Advancements in technology and a free market economy are meant to increase competition. In the postal industry that has very much proved the case, adding commercial pressures to the South African Post Office.
The past year has been a turbulent one with news breaking that the organisation had lost the South African Social Security Agency (SASSA) grant payout business compounded by illegal strike action.
Yet against these challenges lies a business with clear objectives and ambitions to provide skills and jobs for South Africans. The state-owned South African Post Office has proved resourceful time and again and a look at its history indicates how it has successfully adapted to changes over a number of years, particularly during the 20th Century.
Of course the history of mail delivery in South Africa dates back many centuries; in Colonial Times mail regularly travelled back and forth to England. In 1953 the first South African stamp, the Cape Triangular stamp, was commissioned and 7 years later the first post boxes were erected in the Cape. The construction of railway lines facilitated the expansion of postal services during the 1860s and by 1875 the Post Office had also diversified its range of services to include savings.
In 1932 the first overseas air-mail service was introduced and in 1940 the Post Office began to offer parcel insurance. By 1967 the organisation had introduced the first mail-sorting machine in Pretoria – which came to fruition following a study started in the Johannesburg office in 1963 to compare the cost of manual and automatic sorting of mail. The mail-sorting machine was commissioned in 1968, and that was also the year when the office was made financially independent.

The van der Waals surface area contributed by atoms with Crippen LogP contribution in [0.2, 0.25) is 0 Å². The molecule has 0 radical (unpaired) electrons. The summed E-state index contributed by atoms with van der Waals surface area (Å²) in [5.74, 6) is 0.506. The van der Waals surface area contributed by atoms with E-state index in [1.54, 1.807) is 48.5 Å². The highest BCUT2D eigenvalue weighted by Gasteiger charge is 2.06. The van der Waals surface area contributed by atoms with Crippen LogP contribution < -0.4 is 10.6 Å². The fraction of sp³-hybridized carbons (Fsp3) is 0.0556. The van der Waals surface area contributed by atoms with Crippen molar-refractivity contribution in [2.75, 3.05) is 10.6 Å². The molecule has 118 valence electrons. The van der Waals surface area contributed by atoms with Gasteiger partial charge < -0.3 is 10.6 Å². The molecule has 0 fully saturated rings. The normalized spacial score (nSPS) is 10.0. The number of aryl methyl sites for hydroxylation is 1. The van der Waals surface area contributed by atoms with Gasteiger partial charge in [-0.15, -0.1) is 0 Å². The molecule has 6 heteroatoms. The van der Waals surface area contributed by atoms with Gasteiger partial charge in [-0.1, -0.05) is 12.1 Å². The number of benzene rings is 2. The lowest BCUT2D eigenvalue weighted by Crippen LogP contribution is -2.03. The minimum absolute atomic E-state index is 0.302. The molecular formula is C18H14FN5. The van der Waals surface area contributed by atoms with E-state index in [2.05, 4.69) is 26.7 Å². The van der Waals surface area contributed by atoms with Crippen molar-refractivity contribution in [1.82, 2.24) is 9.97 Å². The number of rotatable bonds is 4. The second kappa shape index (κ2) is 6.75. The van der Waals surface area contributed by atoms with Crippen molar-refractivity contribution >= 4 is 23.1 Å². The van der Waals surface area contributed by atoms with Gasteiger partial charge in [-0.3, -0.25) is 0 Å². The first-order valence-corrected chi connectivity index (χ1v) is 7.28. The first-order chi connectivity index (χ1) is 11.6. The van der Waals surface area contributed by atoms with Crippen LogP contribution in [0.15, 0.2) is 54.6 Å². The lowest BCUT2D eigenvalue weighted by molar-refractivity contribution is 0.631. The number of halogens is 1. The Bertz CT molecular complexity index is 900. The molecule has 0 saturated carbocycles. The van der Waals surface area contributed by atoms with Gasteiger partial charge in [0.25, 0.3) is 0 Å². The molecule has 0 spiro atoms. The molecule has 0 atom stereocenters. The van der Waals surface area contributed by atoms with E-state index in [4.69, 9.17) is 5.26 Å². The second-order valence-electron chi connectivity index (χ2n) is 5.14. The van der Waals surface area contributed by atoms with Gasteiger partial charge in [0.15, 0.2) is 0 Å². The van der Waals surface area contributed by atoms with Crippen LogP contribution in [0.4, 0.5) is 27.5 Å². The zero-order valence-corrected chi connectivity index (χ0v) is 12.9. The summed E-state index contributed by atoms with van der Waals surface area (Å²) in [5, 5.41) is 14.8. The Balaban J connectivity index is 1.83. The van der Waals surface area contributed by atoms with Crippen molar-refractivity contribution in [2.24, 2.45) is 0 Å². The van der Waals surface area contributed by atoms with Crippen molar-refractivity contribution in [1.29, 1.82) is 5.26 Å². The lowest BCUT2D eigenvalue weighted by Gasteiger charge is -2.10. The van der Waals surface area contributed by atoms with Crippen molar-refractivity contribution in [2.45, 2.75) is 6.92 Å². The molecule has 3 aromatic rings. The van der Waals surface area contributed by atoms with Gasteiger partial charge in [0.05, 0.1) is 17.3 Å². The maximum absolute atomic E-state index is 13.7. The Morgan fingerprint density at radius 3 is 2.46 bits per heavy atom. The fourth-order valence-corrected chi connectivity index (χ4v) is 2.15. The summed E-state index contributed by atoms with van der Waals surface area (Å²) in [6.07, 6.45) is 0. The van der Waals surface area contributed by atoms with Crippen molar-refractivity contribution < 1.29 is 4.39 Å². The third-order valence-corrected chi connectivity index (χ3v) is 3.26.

The Savings aspect of the Post Office was further strengthened when in 1974 it took full responsibility for the Post Office Savings Bank and the National Savings Certificates. This service had previously been run by the Treasury on an agency basis. The computerisation of the Post Office Savings Bank was completed later that same year.
Banking continued to play an important role in the development of the Post Office and in 1982 the business launched Telebank on a trial basis. Today of course, the organisation is responsible for Postbank, which allows customers to withdraw funds from any ATM run by a South African bank.
By 1991 the nation’s postal service was operated by a newly formed company: the South African Post Office Limited. Since that time, we have seen the growth of electronic communications and in 2002, embracing this technology, South African President Thabo Mbeki electronically signed the Electronic Communication and Transaction Act into law. This was the first Act in the world to be signed into law by an electronic signature. The signing was enabled using the Post Office authentication service. The Act defines the Post Office as the “preferred authentication service provider” of identification procedures necessary for the issuing of advanced electronic signatures.
So there is plenty of precedence for the Post Office to not only adapt to changing circumstances, but to positively take benefit from it.
Commenting in the 2012/13 Annual Report, Ms Khumo Mzozoyana, Group Chief Financial Officer, stated:
“The South African Post Office Group posted an operating loss before tax of R206.859 million (2012: R250.978 million profit) resulting from a sharp decline in revenues of 0.09 per cent to R5.696 billion (2012: R5.701 billion).